Super-catastrophic disruption of asteroids at small perihelion distances


Most near-Earth objects came from the asteroid belt and drifted via non-gravitational thermal forces into resonant escape routes that, in turn, pushed them onto planet-crossing orbits1,2,3. Models predict that numerous asteroids should be found on orbits that closely approach the Sun, but few have been seen. In addition, even though the near-Earth-object population in general is an even mix of low-albedo (less than ten per cent of incident radiation is reflected) and high-albedo (more than ten per cent of incident radiation is reflected) asteroids, the characterized asteroids near the Sun typically have high albedos4. Here we report a quantitative comparison of actual asteroid detections and a near-Earth-object model (which accounts for observational selection effects). We conclude that the deficit of low-albedo objects near the Sun arises from the super-catastrophic breakup (that is, almost complete disintegration) of a substantial fraction of asteroids when they achieve perihelion distances of a few tens of solar radii. The distance at which destruction occurs is greater for smaller asteroids, and their temperatures during perihelion passages are too low for evaporation to explain their disappearance. Although both bright and dark (high- and low-albedo) asteroids eventually break up, we find that low-albedo asteroids are more likely to be destroyed farther from the Sun, which explains the apparent excess of high-albedo near-Earth objects and suggests that low-albedo asteroids break up more easily as a result of thermal effects.

Access options

Rent or Buy article

Get time limited or full article access on ReadCube.


All prices are NET prices.

Figure 1: Observed and predicted perihelion distances for NEOs detected by the CSS during 2005–2012.
Figure 2: Average disruption distance as a function of absolute magnitude and an asteroid’s physical size.
Figure 3: Empirical distribution functions in perihelion distance for low-albedo and high-albedo NEOs detected by WISE.


  1. 1

    Morbidelli, A. & Vokrouhlický, D. The Yarkovsky-driven origin of near Earth asteroids. Icarus 163, 120–134 (2003)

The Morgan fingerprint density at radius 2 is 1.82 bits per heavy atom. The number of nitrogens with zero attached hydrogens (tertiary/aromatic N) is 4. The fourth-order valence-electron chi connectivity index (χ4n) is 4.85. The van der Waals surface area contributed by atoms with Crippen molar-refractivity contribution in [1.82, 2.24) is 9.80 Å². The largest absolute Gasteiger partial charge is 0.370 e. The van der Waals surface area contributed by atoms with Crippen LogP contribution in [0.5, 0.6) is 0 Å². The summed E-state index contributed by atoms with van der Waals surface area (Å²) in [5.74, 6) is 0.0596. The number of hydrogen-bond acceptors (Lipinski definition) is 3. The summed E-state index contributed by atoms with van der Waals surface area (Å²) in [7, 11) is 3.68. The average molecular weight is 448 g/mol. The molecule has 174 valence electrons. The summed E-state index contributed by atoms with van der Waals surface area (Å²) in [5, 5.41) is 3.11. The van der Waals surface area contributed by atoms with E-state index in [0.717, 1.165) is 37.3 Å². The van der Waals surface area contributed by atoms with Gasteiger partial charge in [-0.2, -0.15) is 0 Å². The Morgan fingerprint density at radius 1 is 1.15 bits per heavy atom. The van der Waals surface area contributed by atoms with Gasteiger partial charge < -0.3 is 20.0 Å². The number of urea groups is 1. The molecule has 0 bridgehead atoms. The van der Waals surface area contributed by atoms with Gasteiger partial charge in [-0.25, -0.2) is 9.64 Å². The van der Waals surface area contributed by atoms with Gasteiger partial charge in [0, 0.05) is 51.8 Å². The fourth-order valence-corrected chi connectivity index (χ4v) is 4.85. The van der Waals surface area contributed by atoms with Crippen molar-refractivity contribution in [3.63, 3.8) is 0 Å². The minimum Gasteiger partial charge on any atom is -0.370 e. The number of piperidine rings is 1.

2. 2

    Morbidelli, A., Bottke, W. F. Jr, Froeschlé, C. & Michel, P. Origin and evolution of near-Earth objects. Asteroids III, 409–422 (2002)

  3. 3

    Bottke, W. F., Jedicke, R., Morbidelli, A., Petit, J.-M. & Gladman, B. Understanding the distribution of near-Earth asteroids. Science 288, 2190–2194 (2000)

  4. 4

    Mainzer, A. et al. Characterizing subpopulations within the near-Earth objects with NEOWISE: preliminary results. Astrophys. J. 752, 110 (2012)

  5. 5

    Jedicke, R., Bolin, B., Granvik, M. & Beshore, E. A fast method for quantifying observational selection effects in asteroid surveys. Icarus 266, 173–188 (2016)

  6. 6

    Bottke, W. F. et al. Debiased orbital and absolute magnitude distribution of the near-Earth objects. Icarus 156, 399–433 (2002)

  7. 7

    Greenstreet, S., Ngo, H. & Gladman, B. The orbital distribution of near-Earth objects inside Earth’s orbit. Icarus 217, 355–366 (2012)

  8. 8

    Harris, A. W. & D’Abramo, G. The population of near-Earth asteroids. Icarus 257, 302–312 (2015)

  9. 9

    Campins, H., Davis, D. R., Weidenschilling, S. J. & Magee, M. in Completing the Inventory of the Solar System (eds Rettig, T. & Hahn, J. M. ) Astron. Soc. Pacif. Conf. Ser. 107, 85–96 (1996)

  10. 10

    Lewis, J. S. Physics and Chemistry of the Solar System 257–259 (Elsevier Academic Press, 2004)

  11. 11

    Delbo, M. et al. Thermal fatigue as the origin of regolith on small asteroids. Nature 508, 233–236 (2014)

  12. 12

    Jewitt, D. The active asteroids. Astron. J. 143, 66 (2012)

  13. 13